Here’s the start of a story I published, unpublished, published again and unpublished again. Someday I’ll get it right and ready for a real run:
“It was the right thing to do, Watchman.”
Shane turned away from the iron bars to raise his eyebrows at his companion, who was sprawled on one of the stained, narrow cots. “The right thing?”
“Killing that fellow.” The boy put his hands behind his head, every inch at ease—or at least pretending to be. “Harris, I mean.”
Shane turned back to the bars, angling himself so he could keep an eye on the boy as well. He didn’t trust him enough to put his back to him.
“Oh, my mistake,” his companion continued, stretching his voice into a mock-proper tone. “You’re innocent, of course. Well, whoever cut his throat, that was a favor to society, that was.”
“On that we agree.”
His companion fell silent. He was young yet—seventeen or eighteen, perhaps. Too young to comprehend the finality of what he was facing.
“Do you think they’ll sell me, Watchman?”
“No.” Shane leaned against the bars, taking an odd sort of comfort from the solidity of them, and savoring the coolness of the metal against his skin. “You clubbed a man to death and then robbed his corpse. Your judges will sentence you to the noose.”
“Huh. Well, I don’t reckon slavery would have been all that much better. Who knows? Maybe you and me will swing right next to each other.”
“They ain’t going to release you, just because you’re a lieutenant and all. Hell, I reckon they want to make an example of you.”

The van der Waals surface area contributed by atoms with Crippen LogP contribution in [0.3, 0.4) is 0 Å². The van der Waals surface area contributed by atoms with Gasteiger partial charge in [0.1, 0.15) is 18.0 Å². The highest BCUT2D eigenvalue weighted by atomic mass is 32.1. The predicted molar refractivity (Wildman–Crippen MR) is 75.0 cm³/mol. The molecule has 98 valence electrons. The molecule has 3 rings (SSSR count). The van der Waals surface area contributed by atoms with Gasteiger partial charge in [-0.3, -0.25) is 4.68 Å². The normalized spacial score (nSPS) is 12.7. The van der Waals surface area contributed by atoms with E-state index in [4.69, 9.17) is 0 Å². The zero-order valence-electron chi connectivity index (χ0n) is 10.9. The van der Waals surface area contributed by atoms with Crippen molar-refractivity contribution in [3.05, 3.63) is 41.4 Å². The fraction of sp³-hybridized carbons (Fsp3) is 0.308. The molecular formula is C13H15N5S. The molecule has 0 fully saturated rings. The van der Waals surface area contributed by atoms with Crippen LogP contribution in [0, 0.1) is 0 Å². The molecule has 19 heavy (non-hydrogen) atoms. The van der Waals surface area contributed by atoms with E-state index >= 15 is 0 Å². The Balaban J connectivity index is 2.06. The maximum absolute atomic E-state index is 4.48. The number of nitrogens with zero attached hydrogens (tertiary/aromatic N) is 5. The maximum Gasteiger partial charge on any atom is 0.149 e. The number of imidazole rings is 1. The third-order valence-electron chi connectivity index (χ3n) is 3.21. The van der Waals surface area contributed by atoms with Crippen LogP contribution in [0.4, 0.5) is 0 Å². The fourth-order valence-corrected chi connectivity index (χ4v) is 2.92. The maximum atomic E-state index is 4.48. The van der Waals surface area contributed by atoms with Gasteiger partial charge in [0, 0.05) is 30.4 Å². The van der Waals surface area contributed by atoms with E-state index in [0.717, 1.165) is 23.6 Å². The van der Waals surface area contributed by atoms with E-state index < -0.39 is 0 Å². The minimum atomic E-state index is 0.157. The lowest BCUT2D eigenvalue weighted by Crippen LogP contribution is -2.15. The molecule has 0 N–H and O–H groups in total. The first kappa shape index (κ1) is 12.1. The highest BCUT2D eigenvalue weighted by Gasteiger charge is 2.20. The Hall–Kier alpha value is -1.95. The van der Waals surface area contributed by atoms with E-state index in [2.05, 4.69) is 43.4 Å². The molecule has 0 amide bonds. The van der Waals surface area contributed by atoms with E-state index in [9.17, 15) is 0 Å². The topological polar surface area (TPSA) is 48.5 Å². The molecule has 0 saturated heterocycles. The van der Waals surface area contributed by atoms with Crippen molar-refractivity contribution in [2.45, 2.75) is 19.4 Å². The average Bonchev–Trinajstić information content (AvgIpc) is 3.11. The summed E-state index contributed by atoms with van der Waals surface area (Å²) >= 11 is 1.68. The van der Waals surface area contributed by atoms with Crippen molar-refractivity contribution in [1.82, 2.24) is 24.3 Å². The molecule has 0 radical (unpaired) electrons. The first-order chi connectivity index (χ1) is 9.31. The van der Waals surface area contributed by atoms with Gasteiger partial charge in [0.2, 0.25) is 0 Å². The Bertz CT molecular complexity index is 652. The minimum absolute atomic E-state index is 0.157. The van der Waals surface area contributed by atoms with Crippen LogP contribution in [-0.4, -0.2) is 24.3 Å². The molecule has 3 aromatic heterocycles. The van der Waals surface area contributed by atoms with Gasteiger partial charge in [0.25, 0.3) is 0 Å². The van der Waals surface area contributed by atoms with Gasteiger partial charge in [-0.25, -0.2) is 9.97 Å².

A surprising insight, considering the source. “Yes,” Shane agreed. “I reckon that’s true. But I won’t hang. I’ll face the dragon for my execution. You have the right to do the same.”
The boy sucked in his breath. “No thank you. Not me.”
“Your remains will go to him regardless.”
“That’s different. That ain’t the same as offering yourself up to his jaws.”
“No. But it’s more honorable than the noose. Besides, do you know how long it can take a man to die by hanging?”
“I don’t care. I saw Obsidian up close once.” The boy squinted up at the ceiling, as if conjuring the memory. “He was soaring over the city, and I was up on the roof and—and I swear he dove at me like a hawk who just spied a baby rabbit.”
He hesitated, but Shane kept silent.
“I caught a glimpse of his teeth and I—” The boy broke off to shiver. “I threw myself down, flat on my stomach. And after he passed me by, I dragged myself up to my knees and hurled my guts out.”
“Ah.” Shane shifted and stretched out his arms, brushing his fingers against each bar along the way. “Well, the dragon is known to have that effect.”
“Don’t eat before you see him. Don’t take any last meal. You’ll never hold it down.”
Shane let his arms fall back to his sides and then slowly turned back to the cots. The boy was staring at him now, wide-eyed and earnest. For the first time Shane felt a vague bond between them. “Thank you. That’s like to be sound advice.”